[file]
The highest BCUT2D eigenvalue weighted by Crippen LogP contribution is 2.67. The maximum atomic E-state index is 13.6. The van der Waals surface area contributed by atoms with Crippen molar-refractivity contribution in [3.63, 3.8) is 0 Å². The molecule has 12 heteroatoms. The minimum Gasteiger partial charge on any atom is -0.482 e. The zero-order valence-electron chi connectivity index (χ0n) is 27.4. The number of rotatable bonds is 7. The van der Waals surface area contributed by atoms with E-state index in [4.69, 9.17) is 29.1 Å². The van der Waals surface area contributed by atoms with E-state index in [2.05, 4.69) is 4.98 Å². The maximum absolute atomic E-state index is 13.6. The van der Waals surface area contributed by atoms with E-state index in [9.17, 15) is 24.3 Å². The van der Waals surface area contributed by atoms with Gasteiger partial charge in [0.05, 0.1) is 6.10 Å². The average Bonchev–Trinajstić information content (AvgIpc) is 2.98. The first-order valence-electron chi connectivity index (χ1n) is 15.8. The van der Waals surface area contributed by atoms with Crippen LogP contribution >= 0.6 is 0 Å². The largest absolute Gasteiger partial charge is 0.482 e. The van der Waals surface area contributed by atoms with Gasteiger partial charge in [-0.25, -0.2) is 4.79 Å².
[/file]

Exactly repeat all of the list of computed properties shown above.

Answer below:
The highest BCUT2D eigenvalue weighted by Crippen LogP contribution is 2.67. The maximum atomic E-state index is 13.6. The van der Waals surface area contributed by atoms with Crippen molar-refractivity contribution in [3.63, 3.8) is 0 Å². The molecule has 12 heteroatoms. The minimum Gasteiger partial charge on any atom is -0.482 e. The zero-order valence-electron chi connectivity index (χ0n) is 27.4. The number of rotatable bonds is 7. The van der Waals surface area contributed by atoms with E-state index in [4.69, 9.17) is 29.1 Å². The van der Waals surface area contributed by atoms with E-state index in [2.05, 4.69) is 4.98 Å². The maximum absolute atomic E-state index is 13.6. The van der Waals surface area contributed by atoms with E-state index in [9.17, 15) is 24.3 Å². The van der Waals surface area contributed by atoms with Gasteiger partial charge in [0.05, 0.1) is 6.10 Å². The average Bonchev–Trinajstić information content (AvgIpc) is 2.98. The first-order valence-electron chi connectivity index (χ1n) is 15.8. The van der Waals surface area contributed by atoms with Crippen LogP contribution >= 0.6 is 0 Å². The largest absolute Gasteiger partial charge is 0.482 e. The van der Waals surface area contributed by atoms with Gasteiger partial charge in [-0.25, -0.2) is 4.79 Å².